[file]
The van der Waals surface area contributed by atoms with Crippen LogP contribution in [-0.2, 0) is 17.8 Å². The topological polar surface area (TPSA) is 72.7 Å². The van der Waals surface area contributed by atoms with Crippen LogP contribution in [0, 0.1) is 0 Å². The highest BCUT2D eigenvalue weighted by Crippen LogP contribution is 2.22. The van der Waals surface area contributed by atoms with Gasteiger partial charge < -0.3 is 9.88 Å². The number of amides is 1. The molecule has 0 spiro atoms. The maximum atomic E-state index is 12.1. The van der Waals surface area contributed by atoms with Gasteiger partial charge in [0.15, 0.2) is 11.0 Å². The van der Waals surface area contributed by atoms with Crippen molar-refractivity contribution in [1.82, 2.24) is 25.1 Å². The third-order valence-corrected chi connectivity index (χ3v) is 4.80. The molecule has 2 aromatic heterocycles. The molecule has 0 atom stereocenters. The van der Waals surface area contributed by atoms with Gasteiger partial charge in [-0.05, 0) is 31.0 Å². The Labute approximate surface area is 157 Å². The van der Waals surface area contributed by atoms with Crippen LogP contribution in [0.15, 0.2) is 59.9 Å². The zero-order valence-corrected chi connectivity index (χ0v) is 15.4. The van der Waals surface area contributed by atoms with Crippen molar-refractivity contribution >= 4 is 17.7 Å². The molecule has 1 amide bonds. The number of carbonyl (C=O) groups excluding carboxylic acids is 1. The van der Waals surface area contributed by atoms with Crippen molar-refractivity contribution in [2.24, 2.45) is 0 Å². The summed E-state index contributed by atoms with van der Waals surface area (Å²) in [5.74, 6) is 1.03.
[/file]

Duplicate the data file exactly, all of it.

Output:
The van der Waals surface area contributed by atoms with Crippen LogP contribution in [-0.2, 0) is 17.8 Å². The topological polar surface area (TPSA) is 72.7 Å². The van der Waals surface area contributed by atoms with Crippen LogP contribution in [0, 0.1) is 0 Å². The highest BCUT2D eigenvalue weighted by Crippen LogP contribution is 2.22. The van der Waals surface area contributed by atoms with Gasteiger partial charge < -0.3 is 9.88 Å². The number of amides is 1. The molecule has 0 spiro atoms. The maximum atomic E-state index is 12.1. The van der Waals surface area contributed by atoms with Gasteiger partial charge in [0.15, 0.2) is 11.0 Å². The van der Waals surface area contributed by atoms with Crippen molar-refractivity contribution in [1.82, 2.24) is 25.1 Å². The third-order valence-corrected chi connectivity index (χ3v) is 4.80. The molecule has 2 aromatic heterocycles. The molecule has 0 atom stereocenters. The van der Waals surface area contributed by atoms with Gasteiger partial charge in [-0.05, 0) is 31.0 Å². The Labute approximate surface area is 157 Å². The van der Waals surface area contributed by atoms with Crippen LogP contribution in [0.15, 0.2) is 59.9 Å². The zero-order valence-corrected chi connectivity index (χ0v) is 15.4. The van der Waals surface area contributed by atoms with Crippen molar-refractivity contribution >= 4 is 17.7 Å². The molecule has 1 amide bonds. The number of carbonyl (C=O) groups excluding carboxylic acids is 1. The van der Waals surface area contributed by atoms with Crippen molar-refractivity contribution in [2.24, 2.45) is 0 Å². The summed E-state index contributed by atoms with van der Waals surface area (Å²) in [5.74, 6) is 1.03.